The Doric Column
July 12, 1999
If my memory is right, and I admit to some slippage on that front, it was 40 years ago that extra prayers were said in a small town church for a boy whose life was on the line.
That means it was 1959. Our nuns, Sisters of Notre Dame, entreated us to pray for the boy, one of our school classmates. He was the younger brother of one of my best friends. That day he was having a heart operation at the University of Minnesota Hospital.
I remember the day and some of the details. I'm standing on the school playground after lunch, looking toward the church across the street, not feeling much like playing. Some kids are playing, on the swings, the monkey bars, the merry-go-round, the softball field, but not as many as usual. This was not just another school day. The anxiety was palpable.
I'm standing there on the playground trying to come to grips with the possibility that someone I know pretty well might die. I thought of him asleep on the operating table, wondering if he would wake up from that altar. I didn't know that the historical experience of most children with his defect, at that point, was quite predictable, even with human interference. It had been that way from the beginning.
I had experienced death only once, the death of my grandfather three years before. He was old and senile. Doug was younger than me. Plus he was the brother of one of my best friends. What would I say to Dan if Doug didn't make it?
I told this story to Doug's surgeon, Clarence Walton Lillehei, at Lillehei's 80th birthday celebration at International Market Square in Minneapolis last October. I caught up with him toward the end of the evening, after the dinner, the keynote by former Vice President Walter Mondale, and the tributes by his colleagues and students from around the world. I could see that he was tired, but he was all ears for my little story. He said he appreciated my telling it and that he'd "always remember the story" about the boy, the special prayers in a small town church, and young people on the playground anxious about their classmate.
Doug is alive and well today. Today, July 9th, the day of Lillehei's funeral and burial. One wonders how many of Lillehei's pediatric patients are alive and well thanks to his brilliance, dexterity, and sheer will. No need to do the numbers. Let's just say that one of them who I knew back then is alive today and in good health, after several more operations and the installation of a pacemaker. He knows who saved him.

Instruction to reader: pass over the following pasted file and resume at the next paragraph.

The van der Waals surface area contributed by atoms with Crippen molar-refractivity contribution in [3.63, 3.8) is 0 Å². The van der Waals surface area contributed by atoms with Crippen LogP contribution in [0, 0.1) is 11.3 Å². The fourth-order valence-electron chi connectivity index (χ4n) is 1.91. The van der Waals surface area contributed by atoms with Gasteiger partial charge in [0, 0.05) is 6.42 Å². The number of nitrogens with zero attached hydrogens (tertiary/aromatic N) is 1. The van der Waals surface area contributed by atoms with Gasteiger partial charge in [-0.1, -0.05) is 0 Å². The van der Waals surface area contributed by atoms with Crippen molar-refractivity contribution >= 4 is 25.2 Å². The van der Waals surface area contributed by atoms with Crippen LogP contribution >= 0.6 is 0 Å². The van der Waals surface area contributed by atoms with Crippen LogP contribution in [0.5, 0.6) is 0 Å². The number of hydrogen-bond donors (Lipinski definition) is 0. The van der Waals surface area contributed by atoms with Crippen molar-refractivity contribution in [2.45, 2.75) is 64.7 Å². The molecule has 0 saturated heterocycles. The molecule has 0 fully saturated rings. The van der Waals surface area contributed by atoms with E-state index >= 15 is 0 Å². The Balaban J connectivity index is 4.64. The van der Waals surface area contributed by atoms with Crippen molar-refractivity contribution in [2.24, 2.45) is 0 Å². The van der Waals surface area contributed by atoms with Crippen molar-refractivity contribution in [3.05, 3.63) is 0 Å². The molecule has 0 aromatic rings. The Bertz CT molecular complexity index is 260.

That night at the banquet I purloined an extra bronze medal honoring Lillehei, in its little velvet bag with a drawstring, and I mailed it to Doug, together with the program. He phoned me a short time later and thanked me over and over for the gesture, saying how much it meant to him and his family.
Then he told me the story of attending a meeting of the local chapter of the American Heart Association. The guest speaker that evening was Ernesto Molina, a University professor of surgery. After Molina's talk Doug introduced himself. Molina knew all about Doug's case and noted that his medical chart is one of the biggest on file.
It is a chart that reaches back to the early years of a 20th century medical miracle, a chart that holds the notes of the man most responsible for giving life to open-heart surgery and enabling those who needed it to survive, C. Walton Lillehei.
The day Lillehei died, July 5th, I was visiting with a close relative of his on a lake in northern Minnesota. My brother had bought property on the lake, and the relative is one of his neighbors.
"Walt's not doing too well," he told me. "He said he wishes he was still 79."